Lacewings are extremely useful predators in the garden or orchard. They are recognised by their delicate lace-like or gauzy wings and may be seen in large numbers, especially at night and on warm evenings. Like many night fliers, they are attracted to lights, so a lantern placed in front of a white sheet at night is a good way to observe the variety of flying insects in a particular area and to check on lacewing activity on the property. Use this technique at various times of the year to build a profile of insect activity. If the house is close to the garden or orchard, leaving the porch light on can be an easy way to observe the small critters that collect around the back door. Remember that lacewings and many other useful insects are small and not strong fliers, so they will not be seen on very windy or rainy nights (when they are sheltering under a leaf). Lacewings may also be identified by a fluttering type flight, something like a butterfly. Some varieties go by the name "golden eye" because of their prominent metallic like eye.
In northern Australia there are very attractive, colourful Chrysopid family lacewings but most of the continent has to be content with two common lacewings, brown and green. In the Adelaide hills there are two commonly found varieties, a brown and green, and a less common larger brown one. The greatest diversity of lacewings is definitely in the tropical north - about 400 species are found in Australia.
They are active in a variety of situations, especially where there is good native tree cover and in apple and citrus orchards. They have a fairly generalist appetite, roaming around searching for any suitably sized prey. Lacewings can provide useful control of aphids, scale, cherry slug, thrips, mealy bugs, whitefly and mites. They may also eat butterfly and moth eggs when they can find them. or even cannibalise their own eggs. Lacewing usefulness is partly explained by a voracious appetite and partly be the fact that two stages of growth, adult and larvae, are predacious (in some varieties the adult eats only honeydew - the sweet exudate from aphids, or nectar and pollen). Some people think lacewings look a little like dragonflies. Indeed some adult lacewings are capable of capturing prey on the wing like dragonflies.
The larvae holds its prey in strong pincers and sucks out the body fluids. They may be seen only by looking carefully as they are well camouflaged. I have noticed that they often line up along stems, twigs or leaf stalks, so that the brown larvae are hard to see against the woody parts. Some lacewings will attach the empty shells of their prey to their own bodies to assist with disguise - a gruesome reminder of their effectiveness.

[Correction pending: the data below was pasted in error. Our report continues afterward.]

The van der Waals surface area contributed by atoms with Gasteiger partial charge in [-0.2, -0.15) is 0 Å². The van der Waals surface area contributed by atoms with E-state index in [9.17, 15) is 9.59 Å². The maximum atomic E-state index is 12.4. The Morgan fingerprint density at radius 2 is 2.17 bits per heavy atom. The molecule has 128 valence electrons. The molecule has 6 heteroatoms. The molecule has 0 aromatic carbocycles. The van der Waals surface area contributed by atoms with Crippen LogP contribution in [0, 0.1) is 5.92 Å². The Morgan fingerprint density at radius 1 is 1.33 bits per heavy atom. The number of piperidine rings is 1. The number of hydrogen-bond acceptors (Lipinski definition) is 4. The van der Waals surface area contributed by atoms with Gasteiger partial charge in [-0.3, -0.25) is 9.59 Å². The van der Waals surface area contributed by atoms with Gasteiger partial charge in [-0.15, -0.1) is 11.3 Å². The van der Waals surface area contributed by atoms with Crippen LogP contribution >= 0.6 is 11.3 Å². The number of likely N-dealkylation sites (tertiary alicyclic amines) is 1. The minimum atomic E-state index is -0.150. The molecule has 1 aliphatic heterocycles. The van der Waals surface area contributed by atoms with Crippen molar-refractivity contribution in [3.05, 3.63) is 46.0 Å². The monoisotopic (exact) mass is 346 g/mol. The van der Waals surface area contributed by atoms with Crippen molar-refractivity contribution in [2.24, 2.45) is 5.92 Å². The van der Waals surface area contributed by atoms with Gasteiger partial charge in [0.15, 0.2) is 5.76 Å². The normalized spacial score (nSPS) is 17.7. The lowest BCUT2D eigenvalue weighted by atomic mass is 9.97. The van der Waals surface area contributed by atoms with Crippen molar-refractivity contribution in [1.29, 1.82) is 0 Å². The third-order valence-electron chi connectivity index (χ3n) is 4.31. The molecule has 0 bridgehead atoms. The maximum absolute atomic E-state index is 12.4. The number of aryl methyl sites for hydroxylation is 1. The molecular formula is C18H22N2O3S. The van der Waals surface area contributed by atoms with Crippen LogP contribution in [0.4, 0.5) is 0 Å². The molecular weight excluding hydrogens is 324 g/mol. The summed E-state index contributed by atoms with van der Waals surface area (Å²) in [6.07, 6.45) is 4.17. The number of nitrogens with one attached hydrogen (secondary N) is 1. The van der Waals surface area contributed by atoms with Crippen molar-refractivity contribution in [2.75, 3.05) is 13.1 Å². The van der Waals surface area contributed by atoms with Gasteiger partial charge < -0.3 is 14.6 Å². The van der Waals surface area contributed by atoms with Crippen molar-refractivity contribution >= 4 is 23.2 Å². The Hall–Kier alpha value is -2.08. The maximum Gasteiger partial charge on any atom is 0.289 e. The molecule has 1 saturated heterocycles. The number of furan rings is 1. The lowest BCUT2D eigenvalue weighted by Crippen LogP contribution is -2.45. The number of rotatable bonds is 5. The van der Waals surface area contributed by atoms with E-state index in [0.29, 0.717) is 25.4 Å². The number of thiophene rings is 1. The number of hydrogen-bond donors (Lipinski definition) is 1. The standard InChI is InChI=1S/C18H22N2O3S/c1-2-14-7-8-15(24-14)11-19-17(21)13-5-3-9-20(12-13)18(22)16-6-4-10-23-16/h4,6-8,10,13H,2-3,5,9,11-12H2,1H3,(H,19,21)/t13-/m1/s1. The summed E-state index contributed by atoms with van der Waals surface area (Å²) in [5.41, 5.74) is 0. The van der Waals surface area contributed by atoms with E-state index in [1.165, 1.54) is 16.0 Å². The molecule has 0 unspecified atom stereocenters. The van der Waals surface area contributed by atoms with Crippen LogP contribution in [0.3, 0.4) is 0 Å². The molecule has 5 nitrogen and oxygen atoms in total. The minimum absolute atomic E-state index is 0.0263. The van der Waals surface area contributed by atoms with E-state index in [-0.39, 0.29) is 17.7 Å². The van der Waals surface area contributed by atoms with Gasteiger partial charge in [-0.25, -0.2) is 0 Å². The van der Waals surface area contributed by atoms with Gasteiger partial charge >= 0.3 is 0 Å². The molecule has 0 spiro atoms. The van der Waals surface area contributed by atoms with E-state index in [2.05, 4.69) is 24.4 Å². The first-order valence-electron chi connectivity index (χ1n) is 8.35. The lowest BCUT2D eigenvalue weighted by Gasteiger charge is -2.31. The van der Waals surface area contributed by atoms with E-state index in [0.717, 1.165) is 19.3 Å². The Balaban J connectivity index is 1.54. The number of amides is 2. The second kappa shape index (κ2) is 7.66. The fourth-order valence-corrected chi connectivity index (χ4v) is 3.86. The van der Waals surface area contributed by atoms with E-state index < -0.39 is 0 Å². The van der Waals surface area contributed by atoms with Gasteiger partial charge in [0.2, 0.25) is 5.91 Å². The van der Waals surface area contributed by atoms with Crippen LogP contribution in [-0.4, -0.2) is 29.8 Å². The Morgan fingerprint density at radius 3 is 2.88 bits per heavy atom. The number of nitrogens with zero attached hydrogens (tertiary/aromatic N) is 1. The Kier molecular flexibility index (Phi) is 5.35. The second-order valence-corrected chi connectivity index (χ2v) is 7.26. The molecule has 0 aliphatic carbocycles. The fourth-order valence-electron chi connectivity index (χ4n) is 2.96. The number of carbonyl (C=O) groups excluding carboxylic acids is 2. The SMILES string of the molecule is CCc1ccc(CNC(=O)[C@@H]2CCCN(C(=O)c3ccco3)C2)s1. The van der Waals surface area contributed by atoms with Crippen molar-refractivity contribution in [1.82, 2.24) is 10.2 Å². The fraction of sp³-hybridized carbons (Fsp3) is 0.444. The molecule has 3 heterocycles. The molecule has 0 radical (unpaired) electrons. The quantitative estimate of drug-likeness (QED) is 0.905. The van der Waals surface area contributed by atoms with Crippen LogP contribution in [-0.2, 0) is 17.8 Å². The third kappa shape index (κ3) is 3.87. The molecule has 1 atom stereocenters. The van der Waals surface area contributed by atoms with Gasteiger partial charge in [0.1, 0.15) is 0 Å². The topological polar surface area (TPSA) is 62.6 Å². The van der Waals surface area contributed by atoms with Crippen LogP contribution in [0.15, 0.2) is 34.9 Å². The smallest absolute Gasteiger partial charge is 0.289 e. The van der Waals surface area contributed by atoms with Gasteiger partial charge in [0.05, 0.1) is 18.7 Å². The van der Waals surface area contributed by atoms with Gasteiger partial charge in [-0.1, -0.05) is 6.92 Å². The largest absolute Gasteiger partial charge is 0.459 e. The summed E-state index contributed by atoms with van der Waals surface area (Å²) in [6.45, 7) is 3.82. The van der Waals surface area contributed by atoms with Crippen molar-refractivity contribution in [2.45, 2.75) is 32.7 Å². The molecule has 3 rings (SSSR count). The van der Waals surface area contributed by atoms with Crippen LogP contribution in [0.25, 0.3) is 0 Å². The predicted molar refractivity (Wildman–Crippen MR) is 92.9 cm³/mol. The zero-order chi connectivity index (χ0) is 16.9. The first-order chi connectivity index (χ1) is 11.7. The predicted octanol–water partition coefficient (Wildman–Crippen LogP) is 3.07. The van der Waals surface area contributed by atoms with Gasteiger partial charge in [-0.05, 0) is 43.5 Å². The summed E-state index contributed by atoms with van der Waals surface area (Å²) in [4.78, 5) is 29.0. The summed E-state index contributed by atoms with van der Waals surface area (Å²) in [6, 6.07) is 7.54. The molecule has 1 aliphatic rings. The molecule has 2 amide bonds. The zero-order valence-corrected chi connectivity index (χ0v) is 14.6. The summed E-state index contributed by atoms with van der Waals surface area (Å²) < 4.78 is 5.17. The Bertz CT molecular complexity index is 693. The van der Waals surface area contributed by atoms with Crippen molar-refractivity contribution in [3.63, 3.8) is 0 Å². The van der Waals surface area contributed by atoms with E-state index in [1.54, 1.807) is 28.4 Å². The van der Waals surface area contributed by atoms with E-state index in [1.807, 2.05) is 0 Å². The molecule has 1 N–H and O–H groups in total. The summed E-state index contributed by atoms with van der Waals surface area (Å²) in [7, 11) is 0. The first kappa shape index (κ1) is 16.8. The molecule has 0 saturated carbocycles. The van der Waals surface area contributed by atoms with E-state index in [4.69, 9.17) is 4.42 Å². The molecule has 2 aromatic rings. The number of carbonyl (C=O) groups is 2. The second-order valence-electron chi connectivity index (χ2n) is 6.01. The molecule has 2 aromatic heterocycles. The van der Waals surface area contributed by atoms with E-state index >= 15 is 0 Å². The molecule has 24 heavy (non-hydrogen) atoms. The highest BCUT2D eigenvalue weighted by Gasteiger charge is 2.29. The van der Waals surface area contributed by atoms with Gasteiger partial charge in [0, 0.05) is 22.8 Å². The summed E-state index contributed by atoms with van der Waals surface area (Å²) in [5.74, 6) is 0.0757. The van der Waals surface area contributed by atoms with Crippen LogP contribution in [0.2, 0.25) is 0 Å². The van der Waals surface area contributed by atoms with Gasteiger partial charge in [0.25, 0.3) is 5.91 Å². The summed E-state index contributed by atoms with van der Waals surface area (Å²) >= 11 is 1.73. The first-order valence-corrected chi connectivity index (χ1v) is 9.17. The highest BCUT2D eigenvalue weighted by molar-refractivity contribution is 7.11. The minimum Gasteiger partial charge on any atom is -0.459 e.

Eggs are laid on the underside of leaves. They are easily recognised as a small white swelling on the end of a slim, delicate stalk. Observe them with a ten times eyepiece to notice their oval shape. You may find just one or a row of these "eggs on a stalk". They are reasonably well hidden under a leaf but make a delicious meal for a variety of other predatory insects should they be discovered.
One group of lacewings, the Myrmeleontoidea, are famous for their larvae. The scientific name may be impossibly long and difficult to pronounce, but the common name is ant lion. The ant lion is squatter than other lacewing larvae which, appear rather long (it is sometimes said they look like an alligator with big jaws). The ant lion buries itself is sandy or soft soil, at the bottom of a small excavated crater. Only the strong jaws are left protruding from the sand, ready to grip and hold any creature which tumbles down the sides of the crater and pull it down under the surface. If you notice a scattering of small craters. one to two centimetres deep. in exposed soil, chances are they are ant lions.
Encourage lacewings by providing nectar and pollen (ie flowering plants). Umbelliferous plants in flower are especially attractive. An artificial food can be made from vegemite or yeast sprays applied to the plants where you want the lacewings to feed.